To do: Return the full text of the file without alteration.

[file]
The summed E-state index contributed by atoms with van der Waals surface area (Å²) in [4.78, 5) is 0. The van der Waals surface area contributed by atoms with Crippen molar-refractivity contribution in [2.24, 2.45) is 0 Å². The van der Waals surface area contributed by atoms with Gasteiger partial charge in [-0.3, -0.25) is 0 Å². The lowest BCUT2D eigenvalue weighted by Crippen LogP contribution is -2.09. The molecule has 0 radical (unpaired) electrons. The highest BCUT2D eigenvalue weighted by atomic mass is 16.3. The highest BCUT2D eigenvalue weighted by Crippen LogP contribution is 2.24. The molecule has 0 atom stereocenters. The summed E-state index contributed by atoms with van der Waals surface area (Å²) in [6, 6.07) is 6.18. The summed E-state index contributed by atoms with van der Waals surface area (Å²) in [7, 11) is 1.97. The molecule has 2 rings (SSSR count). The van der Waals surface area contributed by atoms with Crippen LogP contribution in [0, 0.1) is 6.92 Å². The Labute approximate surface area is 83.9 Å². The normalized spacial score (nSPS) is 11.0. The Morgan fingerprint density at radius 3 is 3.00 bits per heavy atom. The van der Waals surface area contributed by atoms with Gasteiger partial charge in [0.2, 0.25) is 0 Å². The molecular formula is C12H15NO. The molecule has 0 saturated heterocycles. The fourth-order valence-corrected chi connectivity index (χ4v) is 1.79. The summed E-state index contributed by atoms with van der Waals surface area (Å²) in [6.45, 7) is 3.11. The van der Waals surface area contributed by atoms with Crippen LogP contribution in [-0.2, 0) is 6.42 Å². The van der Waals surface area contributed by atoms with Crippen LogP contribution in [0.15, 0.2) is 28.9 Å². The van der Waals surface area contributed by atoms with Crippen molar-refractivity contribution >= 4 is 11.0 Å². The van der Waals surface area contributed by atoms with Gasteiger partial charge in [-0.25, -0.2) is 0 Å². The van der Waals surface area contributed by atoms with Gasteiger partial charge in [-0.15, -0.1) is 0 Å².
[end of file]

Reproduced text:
The summed E-state index contributed by atoms with van der Waals surface area (Å²) in [4.78, 5) is 0. The van der Waals surface area contributed by atoms with Crippen molar-refractivity contribution in [2.24, 2.45) is 0 Å². The van der Waals surface area contributed by atoms with Gasteiger partial charge in [-0.3, -0.25) is 0 Å². The lowest BCUT2D eigenvalue weighted by Crippen LogP contribution is -2.09. The molecule has 0 radical (unpaired) electrons. The highest BCUT2D eigenvalue weighted by atomic mass is 16.3. The highest BCUT2D eigenvalue weighted by Crippen LogP contribution is 2.24. The molecule has 0 atom stereocenters. The summed E-state index contributed by atoms with van der Waals surface area (Å²) in [6, 6.07) is 6.18. The summed E-state index contributed by atoms with van der Waals surface area (Å²) in [7, 11) is 1.97. The molecule has 2 rings (SSSR count). The van der Waals surface area contributed by atoms with Crippen LogP contribution in [0, 0.1) is 6.92 Å². The Labute approximate surface area is 83.9 Å². The normalized spacial score (nSPS) is 11.0. The Morgan fingerprint density at radius 3 is 3.00 bits per heavy atom. The van der Waals surface area contributed by atoms with Gasteiger partial charge in [0.2, 0.25) is 0 Å². The molecular formula is C12H15NO. The molecule has 0 saturated heterocycles. The fourth-order valence-corrected chi connectivity index (χ4v) is 1.79. The summed E-state index contributed by atoms with van der Waals surface area (Å²) in [6.45, 7) is 3.11. The van der Waals surface area contributed by atoms with Crippen LogP contribution in [-0.2, 0) is 6.42 Å². The van der Waals surface area contributed by atoms with Crippen LogP contribution in [0.15, 0.2) is 28.9 Å². The van der Waals surface area contributed by atoms with Crippen molar-refractivity contribution >= 4 is 11.0 Å². The van der Waals surface area contributed by atoms with Gasteiger partial charge in [-0.25, -0.2) is 0 Å². The van der Waals surface area contributed by atoms with Gasteiger partial charge in [-0.15, -0.1) is 0 Å².